So… You want to know what to read to become a better designer, urban planner, architect and social activist, who puts inclusion at the forefront of their work? Here are a few recommendations from our Designing Cities For All (DCFA) team, and we will add new recommendations periodically. For all you city designers that want to empower yourself (and others), let these reads guide your practice of transforming cities for the better. And guess what? You can order these books with a pretty neat discount* via our local bookstore Athenaeum!

The following books were chosen by the 6th DCFA fellows: futurists de Chrononauten. These books relate to the work of de Chrononauten and the overall theme of their fellowship which explored how we can build a new architecture of trust in the digital age. Check out more about de Chrononauten’s fellowship here!


In Internet for the People, tech writer Ben Tarnoff asserts that privatisation has broken our Internet. Owned by private firms and run for profit, the Internet of today is not what it used to be. The internet wasn’t always like this—it had to be remade for the purposes of profit maximisation, through a years-long process of privatisation that turned a small research network into a powerhouse of global capitalism. Tarnoff tells the story of the privatisation that made the modern internet, and which set in motion the crises that consume it today.

P.S. Internet for the People was de Chrononauten’s selection for our DCFA Book Club. They reviewed the book and its ideas with Ben Tarnoff himself! Watch the programme here.

As we enjoy the internet’s bounties, are we sacrificing our ability to read and think deeply? Nicholas Carr explores this question in his book The Shallows: What the Internet is Doing to Our Brains. What are some of the cognitive and behavioural effects of smartphones and social media? Originally published in 2011, this newer version of the book maintains the integrity of Carr’s ideas with an added afterword that brings them up to date.

In Reclaiming Conversation, renowned media scholar Sherry Turkle investigates how a flight from conversation undermines our relationships, creativity, and productivity-and why reclaiming face-to-face conversation can help us regain lost ground. We live in a technological universe in which we are always communicating. And yet we have sacrificed conversation for mere connection. Long an enthusiast for its possibilities, here she investigates a troubling consequence: at work, at home, in politics, and in love, we find ways around conversation, tempted by the possibilities of a text or an email in which we don’t have to look, listen, or reveal ourselves. We develop a taste for what mere connection offers. Based on five years of research and interviews in homes, schools, and the workplace, Turkle argues that we have come to a better understanding of where our technology can and cannot take us and that the time is right to reclaim conversation.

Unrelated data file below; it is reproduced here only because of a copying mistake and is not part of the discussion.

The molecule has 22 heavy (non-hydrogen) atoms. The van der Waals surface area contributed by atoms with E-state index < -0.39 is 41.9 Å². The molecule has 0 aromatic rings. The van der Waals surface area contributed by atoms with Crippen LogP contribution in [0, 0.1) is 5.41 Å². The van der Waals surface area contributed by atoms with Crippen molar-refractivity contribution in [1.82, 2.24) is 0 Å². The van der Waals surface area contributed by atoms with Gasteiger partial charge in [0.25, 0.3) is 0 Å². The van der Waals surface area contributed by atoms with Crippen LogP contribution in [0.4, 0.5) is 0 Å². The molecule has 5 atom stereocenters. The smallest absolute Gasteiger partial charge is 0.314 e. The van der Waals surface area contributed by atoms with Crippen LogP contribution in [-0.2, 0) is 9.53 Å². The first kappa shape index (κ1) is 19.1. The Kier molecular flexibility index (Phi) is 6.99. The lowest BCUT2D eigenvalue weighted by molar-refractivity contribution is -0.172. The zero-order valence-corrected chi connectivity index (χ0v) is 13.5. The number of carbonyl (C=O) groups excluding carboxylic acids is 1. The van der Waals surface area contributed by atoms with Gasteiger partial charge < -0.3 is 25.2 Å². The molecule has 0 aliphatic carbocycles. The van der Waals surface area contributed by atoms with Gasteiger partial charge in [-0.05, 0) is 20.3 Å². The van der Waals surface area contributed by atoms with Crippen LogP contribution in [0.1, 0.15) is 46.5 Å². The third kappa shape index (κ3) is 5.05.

Not so long ago, the great battles of democracy were fought for the right to vote. Now, in Against Elections, Van Reybrouck writes, “it’s all about the right to speak, but in essence it’s the same battle, the battle for political emancipation and for democratic participation. We must decolonize democracy. We must democratize democracy.” A timely book to remind us that our system of government is a flexible instrument. This book offers a new diagnosis – and an ancient remedy. It shows that the original purpose of elections was to exclude the people from power by appointing an elite to govern over them. Based on studies and trials from around the globe, it presents the practical case for a true democracy – one that actually works.

Drawing on sources ranging from ancient philosophy to the latest technology, Who Owns the Future? proposes a radical system that truly rewards endeavour – whether it’s in the media or manufacturing – and ultimately preserves human dignity. In critiquing digital networks, Lanier posits that in order to fix our economy, we need to fix our information economy. As dubbed by Lanier, ‘Siren Servers’ exploit big data, mishandle personal data, contribute to economic recessions, etc. All of these networks that play such a significant role in our lives could come to destroy it. This is Lanier uses this book to map out a future in which that does not happen. Instead, we can work with these networks and be rewarded for how we use them.


*Excluding ‘The Shallows,’ the books in this list can be ordered at Athenaeum Bookstore by emailing [email protected] . With code DCFA2122 you get a 10% discount on non-Dutch publications. Please mention the code when ordering your books.